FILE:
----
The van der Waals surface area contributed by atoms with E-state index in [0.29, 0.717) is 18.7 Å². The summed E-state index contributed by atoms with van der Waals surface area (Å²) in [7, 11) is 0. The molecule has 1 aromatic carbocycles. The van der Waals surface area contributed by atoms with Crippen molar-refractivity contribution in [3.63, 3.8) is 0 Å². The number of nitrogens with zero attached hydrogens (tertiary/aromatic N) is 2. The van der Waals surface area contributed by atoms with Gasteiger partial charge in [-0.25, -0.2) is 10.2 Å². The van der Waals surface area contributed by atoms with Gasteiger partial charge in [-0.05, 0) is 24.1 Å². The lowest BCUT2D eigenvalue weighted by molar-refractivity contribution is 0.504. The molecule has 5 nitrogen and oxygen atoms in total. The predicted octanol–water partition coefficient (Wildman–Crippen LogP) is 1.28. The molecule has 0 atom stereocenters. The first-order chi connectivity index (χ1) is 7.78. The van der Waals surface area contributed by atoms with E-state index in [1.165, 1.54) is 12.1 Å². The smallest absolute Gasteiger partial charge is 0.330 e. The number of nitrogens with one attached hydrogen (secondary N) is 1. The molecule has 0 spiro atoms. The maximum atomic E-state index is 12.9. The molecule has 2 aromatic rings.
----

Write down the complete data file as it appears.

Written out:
The van der Waals surface area contributed by atoms with E-state index in [0.29, 0.717) is 18.7 Å². The summed E-state index contributed by atoms with van der Waals surface area (Å²) in [7, 11) is 0. The molecule has 1 aromatic carbocycles. The van der Waals surface area contributed by atoms with Crippen molar-refractivity contribution in [3.63, 3.8) is 0 Å². The number of nitrogens with zero attached hydrogens (tertiary/aromatic N) is 2. The van der Waals surface area contributed by atoms with Gasteiger partial charge in [-0.25, -0.2) is 10.2 Å². The van der Waals surface area contributed by atoms with Gasteiger partial charge in [-0.05, 0) is 24.1 Å². The lowest BCUT2D eigenvalue weighted by molar-refractivity contribution is 0.504. The molecule has 5 nitrogen and oxygen atoms in total. The predicted octanol–water partition coefficient (Wildman–Crippen LogP) is 1.28. The molecule has 0 atom stereocenters. The first-order chi connectivity index (χ1) is 7.78. The van der Waals surface area contributed by atoms with E-state index in [1.165, 1.54) is 12.1 Å². The smallest absolute Gasteiger partial charge is 0.330 e. The number of nitrogens with one attached hydrogen (secondary N) is 1. The molecule has 0 spiro atoms. The maximum atomic E-state index is 12.9. The molecule has 2 aromatic rings.